Many strive to be the best in their profession. They put in years of training, learning, and hands-on practicing to improve their knowledge, trade, or talent. Few hardly receive recognition from all of the hard work and commitment to excellence in their respective fields. For one local business owner, RDN, LDN, and Houma native, Leah Porche, that recognition was achieved in the form of the 2018 Young Dietitian of the Year award.
Leah’s commitment to nutrition and dietetics can be traced back to her childhood. Her parents pushed for a healthy lifestyle when Leah was a child.
“We always had to have whole grains. We always had to have vegetables. My mom made her own mayonnaise, granola, and things like that,” she says. “So I grew up being the weird kid with the brown bread, the apple, and all that kind of stuff while everybody else had Doritos and white bread. That was just not allowed in our house. As a kid, it was not fair, but as an adult I’m glad I have a preference for whole grain bread over white bread.”
Being a young athlete, Leah chose healthier options, like vegetables over less-healthy food. She really got into animals and went vegetarian for a year and a half when she was just 12-years-old.
While she was waiting tables as an adult, Leah got a part-time job at a gym, which she says she got, “basically for the free membership.” There, she started getting into fitness and researching it in magazines. She then came across the word “dietitian,” which she never heard of before. Although she was a general studies major at Nicholls State University, she called about their dietitian program to maybe switch her study.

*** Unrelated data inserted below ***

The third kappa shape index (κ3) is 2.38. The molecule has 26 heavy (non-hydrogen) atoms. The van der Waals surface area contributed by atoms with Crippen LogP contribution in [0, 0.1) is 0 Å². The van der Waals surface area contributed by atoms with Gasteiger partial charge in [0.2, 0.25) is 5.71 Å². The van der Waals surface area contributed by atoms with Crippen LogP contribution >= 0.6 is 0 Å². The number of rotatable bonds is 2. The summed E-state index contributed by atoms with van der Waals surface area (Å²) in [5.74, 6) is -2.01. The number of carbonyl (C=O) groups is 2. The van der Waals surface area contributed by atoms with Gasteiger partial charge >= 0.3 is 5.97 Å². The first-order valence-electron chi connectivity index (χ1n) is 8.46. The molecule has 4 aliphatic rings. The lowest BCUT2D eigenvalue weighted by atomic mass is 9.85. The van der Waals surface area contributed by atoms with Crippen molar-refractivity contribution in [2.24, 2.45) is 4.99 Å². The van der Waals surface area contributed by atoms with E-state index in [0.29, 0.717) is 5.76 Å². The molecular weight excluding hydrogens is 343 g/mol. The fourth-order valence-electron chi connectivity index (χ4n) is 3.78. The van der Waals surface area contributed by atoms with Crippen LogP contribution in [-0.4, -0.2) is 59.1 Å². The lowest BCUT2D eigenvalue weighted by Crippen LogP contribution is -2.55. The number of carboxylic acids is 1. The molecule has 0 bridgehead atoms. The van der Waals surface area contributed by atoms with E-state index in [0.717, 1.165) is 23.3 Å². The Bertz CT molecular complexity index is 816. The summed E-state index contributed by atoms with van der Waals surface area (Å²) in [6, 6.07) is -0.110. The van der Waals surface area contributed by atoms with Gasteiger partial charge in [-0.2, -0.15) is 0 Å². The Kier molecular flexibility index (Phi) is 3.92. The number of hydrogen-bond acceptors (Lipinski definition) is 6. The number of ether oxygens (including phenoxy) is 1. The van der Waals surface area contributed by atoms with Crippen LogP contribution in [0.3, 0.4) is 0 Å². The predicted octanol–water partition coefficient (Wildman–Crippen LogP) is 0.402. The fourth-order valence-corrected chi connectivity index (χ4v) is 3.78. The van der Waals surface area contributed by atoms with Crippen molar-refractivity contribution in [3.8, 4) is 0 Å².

“One of my instructors that I ended up getting close to explained it to me: It’s all about food and nutrition and connecting for people how food and nutrition affects your body, your health, and all of those things,” Leah says. “You basically get paid to help people eat better. It seemed like the most obvious and perfect job for me.”
After she received her bachelor’s degree in Dietetics from Nicholls, began and finished her internship, became registered and licensed and started her practice, she decided to partner with Shantelle Abshire. The two opened local Houma café, Root2Rise (R2R). This unique restaurant is not only part-café and part-juice bar, it is also part-yoga studio. Leah brings her expertise to the juice bar (the first one in Houma) and café side of R2R.
Leah’s commitment to her practice and gained knowledge over the years of nutrition and dietetics has led her to receive the Young Dietitian of the Year Award, given by the State Dietetic Association. Her peers acknowledge her accomplishments and breakthroughs in the field, such as opening her own restaurant, which is uncommon for most dietitians. This got her nominated for this prestigious award that was voted on by statewide dietitians. She feels proud yet humbled that she received this honor.
“Because it comes from my peers and know they selected me is pretty neat. I work with a lot of really great people,” Leah says. “I feel like there’s a lot of young dietitians in our area doing some really great things.”